"Itís a terribly hard job to spend a billion dollars and get your moneyís worth."
     -- George M. Humphrey, U.S. Treasury Secretary, February 23, 1954.
"According to some estimates, we cannot track $2.3 trillion in transactions."
-- Donald H. Rumsfeld, U.S. Defense Secretary, September 10, 2001.


Some Advice to Republicans
Posted November 22, 2005 | Link

I feel sorry for you. I really do. In just the past few years, your party has increased the national debt by more than any president except Reagan ($1.6 trillion), sacrificed more of our military without an official declaration of war than any president since Nixon (2,096 at last count), suffered the first indictment of a White House official (I. Lewis Libby) in 130 years, and generated perhaps the highest number of simultaneous criminal investigations since the Civil War. While all of this sounds pretty bad, the worst is yet to come.

The worst you say? Yes, the worst. The debt youíve given us (Republicans have created more than 70% of our nationís debt) cannot be forever financed by selling treasury notes to Asian banks. Youíve also done nothing to address the massive Chinese trade imbalance except to encourage corporations to continue outsourcing there. Thereís also been an inexplicable resistance to putting together even a hint of a plan in Iraq. Donít you think itís more than just a little irresponsible to invade a sovereign country on false pretenses and put Americanís finest in harmís way without even the slightest hint of a game plan or an exit strategy? Too bad you just canít campaign your wait out of Baghdad, eh?

And then thereís the corruption. First, our country had to endure Clintonís extramarital shenanigans and the impeachment circus that followed. Now, after promising to restore ďtrust, pride, and respectĒ to Washington, we have to read almost daily about Abramoff, Libby, DeLay, Frist, Cunningham, and a long list of other crooks and cheats. Allow me to clue you in: Nixon (Watergate) proved that no one is above the law; Reagan (Iran-contra) proved that charisma alone canít cut it; and your partyís founding father, Abraham Lincoln (suspension of habeas corpus), proved that taking the law into your own hands tends to sour any chance of being a uniter.

Okay, so whatís the advice? Simple, clean house! Presumably, youíre all adults, right? Youíve been campaigning for years as the party of personal responsibility, so why not actually take some of your own medicine. Have a congressperson that isnít under investigation stand up on the floor of the House or Senate and actually demand accountability for whatís going on. Take the high road. Stand in the light. Be counted. First of all, whoever stands up is going to look pretty darn good to their constituents and whoever stands with them will shine too. Imagine the sense of pride that your fellow Republicans will feel when some of your own stand up and do whatís right rather than hide in their offices and take cheap shots through their spokespersons and the media. After all, who wants a coward representing them?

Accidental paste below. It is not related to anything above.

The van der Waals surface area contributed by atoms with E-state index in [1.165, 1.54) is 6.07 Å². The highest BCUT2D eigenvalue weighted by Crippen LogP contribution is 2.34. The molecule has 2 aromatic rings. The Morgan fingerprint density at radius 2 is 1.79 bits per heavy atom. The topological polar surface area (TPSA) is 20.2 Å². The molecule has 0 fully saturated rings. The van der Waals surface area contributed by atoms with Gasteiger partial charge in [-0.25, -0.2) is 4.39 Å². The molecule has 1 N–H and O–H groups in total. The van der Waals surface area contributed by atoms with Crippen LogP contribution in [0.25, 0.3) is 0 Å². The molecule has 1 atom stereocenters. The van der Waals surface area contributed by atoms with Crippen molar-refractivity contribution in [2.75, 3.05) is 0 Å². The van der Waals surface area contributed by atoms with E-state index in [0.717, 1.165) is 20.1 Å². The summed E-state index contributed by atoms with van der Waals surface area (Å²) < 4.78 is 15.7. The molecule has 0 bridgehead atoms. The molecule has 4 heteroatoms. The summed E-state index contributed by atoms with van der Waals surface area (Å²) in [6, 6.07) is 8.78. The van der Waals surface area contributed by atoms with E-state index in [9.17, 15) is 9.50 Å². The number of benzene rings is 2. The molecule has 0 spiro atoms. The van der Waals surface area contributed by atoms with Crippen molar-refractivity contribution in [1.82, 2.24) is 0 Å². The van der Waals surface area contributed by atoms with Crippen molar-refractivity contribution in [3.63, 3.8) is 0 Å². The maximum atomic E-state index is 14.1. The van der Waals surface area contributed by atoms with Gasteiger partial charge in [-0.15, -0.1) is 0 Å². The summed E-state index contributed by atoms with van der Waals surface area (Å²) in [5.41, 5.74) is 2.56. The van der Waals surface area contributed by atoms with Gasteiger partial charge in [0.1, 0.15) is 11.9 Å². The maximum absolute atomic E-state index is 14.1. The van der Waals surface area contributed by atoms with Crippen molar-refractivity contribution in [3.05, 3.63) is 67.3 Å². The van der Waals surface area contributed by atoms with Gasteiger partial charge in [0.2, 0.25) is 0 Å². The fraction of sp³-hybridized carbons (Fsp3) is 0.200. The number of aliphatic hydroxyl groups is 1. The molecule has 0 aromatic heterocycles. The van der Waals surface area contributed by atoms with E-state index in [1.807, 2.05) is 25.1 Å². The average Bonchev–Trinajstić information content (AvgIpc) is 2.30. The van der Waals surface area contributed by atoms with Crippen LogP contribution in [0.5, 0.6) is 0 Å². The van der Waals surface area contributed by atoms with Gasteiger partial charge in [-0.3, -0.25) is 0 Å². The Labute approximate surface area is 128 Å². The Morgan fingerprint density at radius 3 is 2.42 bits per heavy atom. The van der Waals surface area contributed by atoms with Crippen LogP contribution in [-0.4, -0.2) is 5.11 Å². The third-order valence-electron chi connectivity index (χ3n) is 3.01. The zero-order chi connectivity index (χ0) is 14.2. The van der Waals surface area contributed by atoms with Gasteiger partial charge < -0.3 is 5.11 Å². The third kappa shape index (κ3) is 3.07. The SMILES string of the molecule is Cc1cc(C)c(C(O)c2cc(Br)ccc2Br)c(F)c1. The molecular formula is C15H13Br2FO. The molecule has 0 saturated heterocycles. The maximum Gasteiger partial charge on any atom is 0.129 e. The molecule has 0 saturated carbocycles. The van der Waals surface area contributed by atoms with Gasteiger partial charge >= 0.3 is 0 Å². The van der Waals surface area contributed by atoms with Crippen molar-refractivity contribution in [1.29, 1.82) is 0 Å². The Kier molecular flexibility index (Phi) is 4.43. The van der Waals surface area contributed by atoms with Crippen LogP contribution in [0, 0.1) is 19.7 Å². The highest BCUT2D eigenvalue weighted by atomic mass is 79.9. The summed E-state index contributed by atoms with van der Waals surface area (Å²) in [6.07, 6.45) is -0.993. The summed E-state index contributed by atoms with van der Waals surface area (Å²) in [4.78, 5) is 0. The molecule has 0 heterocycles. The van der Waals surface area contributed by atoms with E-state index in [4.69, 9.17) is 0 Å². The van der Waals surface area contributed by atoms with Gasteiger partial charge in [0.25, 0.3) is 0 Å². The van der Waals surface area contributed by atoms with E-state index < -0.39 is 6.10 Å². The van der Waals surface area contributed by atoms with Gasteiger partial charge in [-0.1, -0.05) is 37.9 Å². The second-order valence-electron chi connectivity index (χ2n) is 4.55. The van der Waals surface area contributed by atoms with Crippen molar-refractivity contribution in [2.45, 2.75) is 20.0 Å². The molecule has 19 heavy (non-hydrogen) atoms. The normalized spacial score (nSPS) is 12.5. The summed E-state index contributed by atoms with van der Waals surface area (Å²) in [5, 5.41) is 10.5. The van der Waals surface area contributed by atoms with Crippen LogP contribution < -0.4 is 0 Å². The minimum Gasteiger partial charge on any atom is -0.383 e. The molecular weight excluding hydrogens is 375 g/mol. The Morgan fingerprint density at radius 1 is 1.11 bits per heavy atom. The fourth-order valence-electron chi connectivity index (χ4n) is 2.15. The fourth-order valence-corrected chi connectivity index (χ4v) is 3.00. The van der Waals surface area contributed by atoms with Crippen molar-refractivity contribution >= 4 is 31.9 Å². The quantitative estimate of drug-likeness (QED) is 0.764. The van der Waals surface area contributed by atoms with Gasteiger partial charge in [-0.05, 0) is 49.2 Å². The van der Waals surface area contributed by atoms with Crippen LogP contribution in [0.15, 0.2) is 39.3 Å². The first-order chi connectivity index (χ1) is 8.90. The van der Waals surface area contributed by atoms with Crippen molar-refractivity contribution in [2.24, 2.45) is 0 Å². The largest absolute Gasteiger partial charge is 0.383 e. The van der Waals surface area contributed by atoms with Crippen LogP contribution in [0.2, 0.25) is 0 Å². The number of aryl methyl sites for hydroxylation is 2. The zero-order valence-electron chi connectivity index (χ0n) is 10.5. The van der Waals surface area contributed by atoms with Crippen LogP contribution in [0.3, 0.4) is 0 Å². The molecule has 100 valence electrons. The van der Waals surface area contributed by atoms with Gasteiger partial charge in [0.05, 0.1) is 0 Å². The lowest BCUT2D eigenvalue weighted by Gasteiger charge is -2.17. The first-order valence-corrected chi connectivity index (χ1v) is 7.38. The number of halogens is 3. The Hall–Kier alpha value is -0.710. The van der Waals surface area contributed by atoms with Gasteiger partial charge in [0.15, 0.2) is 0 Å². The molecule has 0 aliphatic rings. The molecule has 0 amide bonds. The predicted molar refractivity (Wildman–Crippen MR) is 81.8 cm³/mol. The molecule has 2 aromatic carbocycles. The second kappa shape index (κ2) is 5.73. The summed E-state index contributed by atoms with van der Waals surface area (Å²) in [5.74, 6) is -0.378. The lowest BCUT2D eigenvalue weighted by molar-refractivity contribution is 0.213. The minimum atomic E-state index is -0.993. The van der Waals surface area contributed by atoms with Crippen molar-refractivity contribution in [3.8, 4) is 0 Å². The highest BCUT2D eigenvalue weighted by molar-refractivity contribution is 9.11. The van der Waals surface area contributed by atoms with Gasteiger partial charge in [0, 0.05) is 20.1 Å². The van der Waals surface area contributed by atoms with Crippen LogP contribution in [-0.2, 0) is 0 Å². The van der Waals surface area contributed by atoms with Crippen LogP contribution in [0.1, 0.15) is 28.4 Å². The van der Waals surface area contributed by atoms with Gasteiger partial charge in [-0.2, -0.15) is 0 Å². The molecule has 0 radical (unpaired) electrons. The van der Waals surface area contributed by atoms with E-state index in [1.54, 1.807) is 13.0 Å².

This wave of legitimacy shouldnít stop in the Congress of course. President Bush should stop his childish preening and posturing and fire Dick Cheney and Karl Rove now, before it gets any worse. Iím sure there are dedicated Republicans standing by somewhere to help Bush figure out where Asia is on the globe. Do we really need our country to continue setting records for White House indictments? Should our president be inspiring millions of people around the world to hold protests every time he visits? George W. Bush could realistically repair most of his reputation by simply doing whatís right for a change. I doubt that Cheney, who received only a 19% favorable rating on a recent CBS News poll, or Karl Rove, the master of disaster, will be missed.

Why not go even further and replace Cheney with John McCain? Bush certainly owes the man a favor after viciously smearing him in the 2000 primaries. Such a move might also dovetail nicely into the 2008 elections. If you donít like McCain, you could also nominate Condoleezza Rice for the vice presidency. Future history books might then recall your selection of the first African-American woman to help lead this country, perhaps forgetting about the CIA leak scandal and your frequent tax cuts to the wealthiest Americans.

While some Democrats might be enjoying the current mess that the Republicans are in, Iím not. Our country is suffering right now, both at home and abroad, and we need some of you Republicans to stand up and do whatís right regardless of how bad this might look in the short term. If you want to keep the status quo of ducking and covering, then donít come running to us in 2006 or 2008 pretending that youíre running on your values. Weíre smarter than that.

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